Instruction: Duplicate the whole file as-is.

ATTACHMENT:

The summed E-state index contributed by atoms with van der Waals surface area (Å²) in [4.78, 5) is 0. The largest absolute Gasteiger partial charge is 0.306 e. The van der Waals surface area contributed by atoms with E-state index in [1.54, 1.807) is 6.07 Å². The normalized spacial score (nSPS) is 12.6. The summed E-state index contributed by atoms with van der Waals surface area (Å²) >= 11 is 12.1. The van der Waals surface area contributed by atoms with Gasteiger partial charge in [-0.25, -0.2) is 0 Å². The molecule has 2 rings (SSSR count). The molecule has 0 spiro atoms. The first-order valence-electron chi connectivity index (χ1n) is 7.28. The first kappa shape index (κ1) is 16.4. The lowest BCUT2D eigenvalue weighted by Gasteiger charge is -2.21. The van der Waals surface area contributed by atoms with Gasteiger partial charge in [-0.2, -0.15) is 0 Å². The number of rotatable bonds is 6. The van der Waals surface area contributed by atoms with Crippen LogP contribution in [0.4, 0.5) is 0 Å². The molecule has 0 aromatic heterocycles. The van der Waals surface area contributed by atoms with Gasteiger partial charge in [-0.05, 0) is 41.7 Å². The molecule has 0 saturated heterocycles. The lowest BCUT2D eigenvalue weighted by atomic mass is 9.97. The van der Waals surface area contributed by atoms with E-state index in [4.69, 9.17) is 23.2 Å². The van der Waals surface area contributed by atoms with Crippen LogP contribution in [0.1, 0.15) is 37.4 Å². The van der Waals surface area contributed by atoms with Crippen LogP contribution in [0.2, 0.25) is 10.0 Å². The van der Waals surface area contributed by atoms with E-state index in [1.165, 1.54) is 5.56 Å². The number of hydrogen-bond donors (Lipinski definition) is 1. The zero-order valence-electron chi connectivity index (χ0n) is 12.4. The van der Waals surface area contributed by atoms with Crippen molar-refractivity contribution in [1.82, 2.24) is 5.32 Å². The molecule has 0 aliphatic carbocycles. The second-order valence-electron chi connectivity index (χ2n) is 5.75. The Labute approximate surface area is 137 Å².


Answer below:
The summed E-state index contributed by atoms with van der Waals surface area (Å²) in [4.78, 5) is 0. The largest absolute Gasteiger partial charge is 0.306 e. The van der Waals surface area contributed by atoms with E-state index in [1.54, 1.807) is 6.07 Å². The normalized spacial score (nSPS) is 12.6. The summed E-state index contributed by atoms with van der Waals surface area (Å²) >= 11 is 12.1. The van der Waals surface area contributed by atoms with Gasteiger partial charge in [-0.25, -0.2) is 0 Å². The molecule has 2 rings (SSSR count). The molecule has 0 spiro atoms. The first-order valence-electron chi connectivity index (χ1n) is 7.28. The first kappa shape index (κ1) is 16.4. The lowest BCUT2D eigenvalue weighted by Gasteiger charge is -2.21. The van der Waals surface area contributed by atoms with Gasteiger partial charge in [-0.2, -0.15) is 0 Å². The number of rotatable bonds is 6. The van der Waals surface area contributed by atoms with Crippen LogP contribution in [0.4, 0.5) is 0 Å². The molecule has 0 aromatic heterocycles. The van der Waals surface area contributed by atoms with Gasteiger partial charge in [-0.05, 0) is 41.7 Å². The molecule has 0 saturated heterocycles. The lowest BCUT2D eigenvalue weighted by atomic mass is 9.97. The van der Waals surface area contributed by atoms with E-state index in [4.69, 9.17) is 23.2 Å². The van der Waals surface area contributed by atoms with Crippen LogP contribution in [0.1, 0.15) is 37.4 Å². The van der Waals surface area contributed by atoms with Crippen LogP contribution in [0.2, 0.25) is 10.0 Å². The van der Waals surface area contributed by atoms with E-state index in [1.165, 1.54) is 5.56 Å². The number of hydrogen-bond donors (Lipinski definition) is 1. The zero-order valence-electron chi connectivity index (χ0n) is 12.4. The van der Waals surface area contributed by atoms with Crippen molar-refractivity contribution in [1.82, 2.24) is 5.32 Å². The molecule has 0 aliphatic carbocycles. The second-order valence-electron chi connectivity index (χ2n) is 5.75. The Labute approximate surface area is 137 Å².